is not the most obvious Mossad agent. She's not Jewish for a start,
and before leaving her family in Stockholm to fly to Tel Aviv to put
herself forward as a 'honeypot' (a secret agent who uses sex to lull her target into a false sense of security), she had never set foot on Israeli
soil. But something is fuelling her determination, and it's up to
Koby (the adaptable Paul Herzberg), the agent whose recruiting office she ends up in, to find out
what that is so he can discern whether this beautiful blonde
shiksa can be useful to the Motherland.
Pascal's play is based on the true story of a Swedish woman who took
part in Israel's operation to hunt down members of the Palestinian
Black September group responsible for the murders of 11 Israeli
athletes during the 1972 Summer Olympics in Munich. Unfortunately,
however, Pascal fails to bring the drama and intrigue of that time to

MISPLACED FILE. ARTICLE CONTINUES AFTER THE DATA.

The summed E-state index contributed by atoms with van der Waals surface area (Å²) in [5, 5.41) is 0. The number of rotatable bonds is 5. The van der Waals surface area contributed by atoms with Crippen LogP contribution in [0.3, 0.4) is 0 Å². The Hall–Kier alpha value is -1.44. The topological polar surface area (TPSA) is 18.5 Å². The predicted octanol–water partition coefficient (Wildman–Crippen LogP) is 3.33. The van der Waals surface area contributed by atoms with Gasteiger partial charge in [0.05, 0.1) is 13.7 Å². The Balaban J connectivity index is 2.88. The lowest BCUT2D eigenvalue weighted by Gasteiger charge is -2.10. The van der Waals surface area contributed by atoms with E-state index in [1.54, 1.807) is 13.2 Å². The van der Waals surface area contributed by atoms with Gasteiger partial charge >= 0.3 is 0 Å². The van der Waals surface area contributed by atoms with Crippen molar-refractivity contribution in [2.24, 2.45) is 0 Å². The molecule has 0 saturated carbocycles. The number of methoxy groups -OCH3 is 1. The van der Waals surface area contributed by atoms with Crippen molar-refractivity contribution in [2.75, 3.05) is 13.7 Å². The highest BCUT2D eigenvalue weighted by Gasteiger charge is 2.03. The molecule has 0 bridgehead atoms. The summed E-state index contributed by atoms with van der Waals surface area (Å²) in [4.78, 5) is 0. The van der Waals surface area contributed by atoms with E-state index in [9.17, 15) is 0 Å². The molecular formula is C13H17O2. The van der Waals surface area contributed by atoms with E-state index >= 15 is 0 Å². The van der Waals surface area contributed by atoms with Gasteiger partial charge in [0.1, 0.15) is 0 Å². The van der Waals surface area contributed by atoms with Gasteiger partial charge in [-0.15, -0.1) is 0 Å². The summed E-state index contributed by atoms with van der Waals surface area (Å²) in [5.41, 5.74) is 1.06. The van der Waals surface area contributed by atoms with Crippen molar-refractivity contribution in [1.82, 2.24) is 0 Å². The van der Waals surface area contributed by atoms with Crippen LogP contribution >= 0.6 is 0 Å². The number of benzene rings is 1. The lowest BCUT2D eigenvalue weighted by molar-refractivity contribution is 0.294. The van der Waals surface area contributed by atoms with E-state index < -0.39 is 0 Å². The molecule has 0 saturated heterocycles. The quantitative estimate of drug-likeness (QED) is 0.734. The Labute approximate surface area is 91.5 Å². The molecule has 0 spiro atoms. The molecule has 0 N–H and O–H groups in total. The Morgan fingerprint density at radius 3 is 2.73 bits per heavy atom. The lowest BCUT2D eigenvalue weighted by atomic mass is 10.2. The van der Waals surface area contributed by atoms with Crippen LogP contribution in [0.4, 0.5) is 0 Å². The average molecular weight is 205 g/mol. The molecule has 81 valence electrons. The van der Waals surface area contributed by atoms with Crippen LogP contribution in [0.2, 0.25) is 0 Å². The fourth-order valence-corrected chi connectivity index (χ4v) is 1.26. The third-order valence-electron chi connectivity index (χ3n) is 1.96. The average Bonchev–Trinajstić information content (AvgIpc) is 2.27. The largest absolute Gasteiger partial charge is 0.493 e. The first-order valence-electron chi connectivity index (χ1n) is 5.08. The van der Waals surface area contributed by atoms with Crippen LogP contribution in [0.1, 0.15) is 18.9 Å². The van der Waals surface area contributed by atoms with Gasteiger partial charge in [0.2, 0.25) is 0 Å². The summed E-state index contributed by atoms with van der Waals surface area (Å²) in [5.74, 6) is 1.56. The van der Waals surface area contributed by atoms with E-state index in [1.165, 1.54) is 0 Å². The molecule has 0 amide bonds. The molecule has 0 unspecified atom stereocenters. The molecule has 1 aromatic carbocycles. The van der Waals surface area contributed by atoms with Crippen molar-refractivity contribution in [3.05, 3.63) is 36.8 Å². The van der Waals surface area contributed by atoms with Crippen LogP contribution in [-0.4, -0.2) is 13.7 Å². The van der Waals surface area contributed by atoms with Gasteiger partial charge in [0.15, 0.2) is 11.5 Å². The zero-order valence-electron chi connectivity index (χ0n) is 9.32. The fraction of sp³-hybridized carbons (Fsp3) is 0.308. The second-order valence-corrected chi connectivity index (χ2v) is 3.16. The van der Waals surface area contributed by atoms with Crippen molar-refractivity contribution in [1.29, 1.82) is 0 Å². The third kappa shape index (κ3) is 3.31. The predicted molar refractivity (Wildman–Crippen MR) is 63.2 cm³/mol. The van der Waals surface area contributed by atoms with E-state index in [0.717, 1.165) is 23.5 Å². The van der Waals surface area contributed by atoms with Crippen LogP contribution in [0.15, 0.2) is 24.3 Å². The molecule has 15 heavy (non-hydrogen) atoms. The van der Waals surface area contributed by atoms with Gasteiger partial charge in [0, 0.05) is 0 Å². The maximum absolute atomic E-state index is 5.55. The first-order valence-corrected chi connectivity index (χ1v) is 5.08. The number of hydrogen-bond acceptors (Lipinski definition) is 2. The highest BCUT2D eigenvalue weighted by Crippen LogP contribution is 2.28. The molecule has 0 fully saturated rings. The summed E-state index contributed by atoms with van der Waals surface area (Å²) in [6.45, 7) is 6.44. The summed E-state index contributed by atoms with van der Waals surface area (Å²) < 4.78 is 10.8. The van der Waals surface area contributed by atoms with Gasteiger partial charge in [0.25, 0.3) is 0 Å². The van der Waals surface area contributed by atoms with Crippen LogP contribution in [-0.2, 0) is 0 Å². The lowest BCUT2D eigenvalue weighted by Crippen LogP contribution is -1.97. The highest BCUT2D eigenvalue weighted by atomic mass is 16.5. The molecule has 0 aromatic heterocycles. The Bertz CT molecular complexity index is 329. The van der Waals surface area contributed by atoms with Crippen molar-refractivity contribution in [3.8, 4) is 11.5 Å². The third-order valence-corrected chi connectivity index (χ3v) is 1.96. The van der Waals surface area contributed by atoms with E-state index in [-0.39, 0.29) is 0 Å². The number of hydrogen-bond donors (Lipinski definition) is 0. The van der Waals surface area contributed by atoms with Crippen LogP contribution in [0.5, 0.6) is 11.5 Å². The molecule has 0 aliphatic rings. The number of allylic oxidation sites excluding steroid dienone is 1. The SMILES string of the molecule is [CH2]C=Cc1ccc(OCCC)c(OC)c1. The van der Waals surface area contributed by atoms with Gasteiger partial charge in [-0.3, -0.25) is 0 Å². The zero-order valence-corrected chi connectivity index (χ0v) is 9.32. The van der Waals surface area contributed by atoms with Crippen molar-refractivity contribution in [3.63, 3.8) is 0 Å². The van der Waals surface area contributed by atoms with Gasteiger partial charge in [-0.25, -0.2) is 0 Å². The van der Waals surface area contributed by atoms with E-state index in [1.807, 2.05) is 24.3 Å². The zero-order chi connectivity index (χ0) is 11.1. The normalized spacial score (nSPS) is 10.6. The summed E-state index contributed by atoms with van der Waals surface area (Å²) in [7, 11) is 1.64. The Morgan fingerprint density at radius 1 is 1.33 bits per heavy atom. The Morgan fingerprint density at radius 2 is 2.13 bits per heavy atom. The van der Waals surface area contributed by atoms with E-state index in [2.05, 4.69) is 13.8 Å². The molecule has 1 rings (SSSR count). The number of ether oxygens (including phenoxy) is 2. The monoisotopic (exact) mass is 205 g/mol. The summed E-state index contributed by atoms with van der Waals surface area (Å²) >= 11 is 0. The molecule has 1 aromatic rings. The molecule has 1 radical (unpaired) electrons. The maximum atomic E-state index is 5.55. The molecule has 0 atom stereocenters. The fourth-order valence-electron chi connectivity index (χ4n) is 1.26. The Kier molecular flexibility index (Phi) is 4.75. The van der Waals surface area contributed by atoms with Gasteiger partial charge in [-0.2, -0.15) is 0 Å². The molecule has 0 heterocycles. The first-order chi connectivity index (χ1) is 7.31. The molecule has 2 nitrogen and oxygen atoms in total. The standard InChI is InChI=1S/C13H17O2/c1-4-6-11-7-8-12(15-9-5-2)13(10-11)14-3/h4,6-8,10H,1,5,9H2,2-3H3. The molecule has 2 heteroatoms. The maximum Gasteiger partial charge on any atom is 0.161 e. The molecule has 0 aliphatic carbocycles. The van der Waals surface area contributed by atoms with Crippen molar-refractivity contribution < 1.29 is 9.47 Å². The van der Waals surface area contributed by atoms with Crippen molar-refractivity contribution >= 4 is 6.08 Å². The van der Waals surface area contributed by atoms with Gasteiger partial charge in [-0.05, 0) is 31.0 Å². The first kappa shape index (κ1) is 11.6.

the stage, instead presenting us with a series of scenes whose
repetitive format makes what should be a thrilling plot drag.
Director Orly Rabinyan's uninspired staging does nothing to
alleviate the wearyingly slow pace of proceedings.
central problem is that the character of Susanne is entirely
unsympathetic and played by Jessica Claire with an almost unwatchable
awkwardness and self-awareness. Susanne's motivation for wishing to
help Israel – which Koby only gets out of her late in day – may
be based on the real-life motivation of Pascal's Swedish source, but
it comes across in the play as fanciful and irrational to the extent
that it is hard to believe that the agency would take such a woman
the public's appetite for espionage stories keener than ever and the
London 2012 Games, and all their accompanying security issues,
fast approaching, the timing of this production is perfect. Sadly,
the same cannot be said for anything else about Honeypot.